Dental Issues in Teens Can Hint At Other Health Challenges

Dental Issues in Teens Can Hint At Other Health Challenges
Posted on 11/04/2021

November-2021-blog-resTeenagers stand at an awkward crossroads between childhood and adulthood, even though they technically still count as pediatric patients in the world of dentistry. As these youngsters encounter new stresses, peer pressure, and self-identity questions, the resulting behaviors can have unhappy effects on their dental and oral health.

On the bright side, regular dental exams that uncover such problems may also help you identify which of these behaviors your teen has adopted, possibly without you ever noticing, giving you a chance to discuss them with your teen and seek outside help if necessary. Pay attention to the following potential dental red flags.

Teen Stress Can Promote Teeth Grinding

Adolescents often find that as they advance through the grades, so does their stress. Courses become more demanding, college entry exams loom in the near future, and social pressures mount. These stress factors can lead to an unconscious habit of teeth grinding, or bruxism, often at night while the affected teen sleeps.

Your pediatric dentist can easily see the signs of bruxism in your teen. Examples include flattened or worn-down chewing surfaces, gums that recede away from the teeth, indentations in the tongue, and worn enamel. The dentist may ask whether the teen experiences other symptoms such as jaw pain or headaches.

A teen who suffers from bruxism might need dental treatment to help correct the problem. Your dentist may also recommend counseling or other therapeutic techniques to help your teen better cope with stress, not just at this time of life but also throughout adulthood.

Adolescent Eating Disorders Cause Tooth Damage

Teens who suffer from self-image problems or other kinds of anxiety sometimes develop eating disorders. While girls account for 90 percent of teen eating disorder cases, boys can suffer from the problem as well if they feel unattractive or physically inadequate.

Common eating disorders include anorexia nervosa and bulimia nervosa. Teens who have anorexia nervosa often refuse food because they perceive themselves as fat. Teens who have bulimia can overeat and then vomit or use laxatives to eliminate the food before it can add unwanted pounds.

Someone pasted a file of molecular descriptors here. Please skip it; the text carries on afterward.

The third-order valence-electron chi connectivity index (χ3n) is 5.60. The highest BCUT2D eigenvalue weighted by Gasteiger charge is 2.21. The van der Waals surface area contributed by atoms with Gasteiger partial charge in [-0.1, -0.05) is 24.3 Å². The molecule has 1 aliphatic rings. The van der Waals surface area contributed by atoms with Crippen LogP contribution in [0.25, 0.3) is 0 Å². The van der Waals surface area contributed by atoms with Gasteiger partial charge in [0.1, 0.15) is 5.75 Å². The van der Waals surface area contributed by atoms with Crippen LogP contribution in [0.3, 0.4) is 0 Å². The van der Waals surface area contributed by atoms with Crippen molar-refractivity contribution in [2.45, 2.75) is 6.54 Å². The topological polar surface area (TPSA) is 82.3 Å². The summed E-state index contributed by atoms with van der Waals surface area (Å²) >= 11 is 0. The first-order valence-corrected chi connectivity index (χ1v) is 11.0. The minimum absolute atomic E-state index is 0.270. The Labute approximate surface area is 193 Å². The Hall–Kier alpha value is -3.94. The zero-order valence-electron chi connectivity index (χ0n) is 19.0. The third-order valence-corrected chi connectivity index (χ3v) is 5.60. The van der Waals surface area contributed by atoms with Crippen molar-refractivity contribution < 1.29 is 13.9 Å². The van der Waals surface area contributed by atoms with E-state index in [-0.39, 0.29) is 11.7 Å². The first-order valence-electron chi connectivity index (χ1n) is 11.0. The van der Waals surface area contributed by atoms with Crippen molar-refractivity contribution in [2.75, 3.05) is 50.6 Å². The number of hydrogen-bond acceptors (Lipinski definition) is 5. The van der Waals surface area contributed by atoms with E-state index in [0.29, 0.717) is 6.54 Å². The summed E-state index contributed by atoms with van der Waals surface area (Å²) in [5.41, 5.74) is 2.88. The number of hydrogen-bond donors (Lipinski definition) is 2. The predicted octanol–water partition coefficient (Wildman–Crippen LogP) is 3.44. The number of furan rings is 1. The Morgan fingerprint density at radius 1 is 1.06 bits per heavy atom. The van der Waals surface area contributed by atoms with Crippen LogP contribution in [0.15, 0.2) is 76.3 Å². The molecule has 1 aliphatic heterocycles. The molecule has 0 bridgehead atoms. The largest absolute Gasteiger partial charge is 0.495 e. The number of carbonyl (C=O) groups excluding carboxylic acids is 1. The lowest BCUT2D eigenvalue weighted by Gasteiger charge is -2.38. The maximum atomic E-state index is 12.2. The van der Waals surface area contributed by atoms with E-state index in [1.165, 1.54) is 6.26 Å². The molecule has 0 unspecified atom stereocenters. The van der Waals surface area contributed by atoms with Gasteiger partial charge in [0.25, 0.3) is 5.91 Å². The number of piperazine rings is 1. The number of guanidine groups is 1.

Even if your teen has managed to hide an eating disorder, a pediatric dental exam can reveal evidence of its effects on the teen's oral health. For instance, regular vomiting can cause unusual tooth erosion and an unexpected number of cavities. Bone loss related to anorexia may show up on dental X-rays.

Dry Mouth Symptoms and Stained Teeth Could Reveal a Hidden Smoking Habit

Far too many teens can fall into the trap of addiction to cigarettes and other tobacco products. A teen may feel pressure to look cool, mature, or fashionable, using a cigarette as a handy prop to support this image. Your teen may then take pains to hide this potentially deadly habit from you.

No matter how successfully a teen may hide a stash of tobacco products or the sight and smell of smoke, a dental exam may uncover the truth. Tobacco typically leaves yellow or brown stains on the teeth. It can also produce gum irritation and white patches in the oral cavity known as smoker's keratosis (a precancerous condition).

Unexplained Gum Disease Might Mean That Your Teen Should Quit Vaping

Both you and your teen might understandably regard vaping as a less harmful alternative to cigarette smoking or other traditional forms of tobacco use.  Unfortunately, while vape products may not contain as many toxic chemical compounds as those other forms, they can still pose threats to your teen's oral wellness.

Nicotine, the addictive ingredient in cigarettes, represents a central ingredient in vape products as well. One of its primary effects on the body involves vasoconstriction, or the temporary narrowing of blood vessels. When gum tissue gets less nourishment from blood, it can grow more vulnerable to periodontal disease.

If your teen has both a vaping habit and the telltale signs of periodontal disease (which include bleeding or irritated gums, loose teeth, and bad breath), your pediatric dentist may recommend that the vaping stop. With luck, this change can help reverse gum disease in its early stages.

Swelling, Infections, and Enamel Loss Could Stem From Your Teen's Oral Piercing

Many teens receive oral piercings in an effort to follow current stylistic and social trends. Even if you gave approval for your teen to get a pierced cheek, tongue, or lip, you may want to talk your teen into canceling the procedure or removing the piercing once you understand how this kind of jewelry can affect oral wellness.

The human mouth serves as a nursery for millions of bacteria, many of them harmful. A piercing opens the tissues to these bacteria, allowing them to enter the bloodstream. Bacteria can also cause infection, pain, and swelling at the piercing site. Metal piercings can damage the teeth and promote receding gums.

Oral piercings can sometimes cause nerve damage as well as enamel or gum damage. For instance, a tongue piercing can cause permanent nerve dysfunction that reduces the sense of taste, interferes with tongue function, or leaves the tongue numb.

Dentistry for Children & Adolescents can point out any dental or oral health issues that may require treatment, including those that may reveal other health challenges you should address as a concerned parent. Contact our dental office to schedule a routine dental and oral examination for your teen.

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Dentistry for Children & Adolescents

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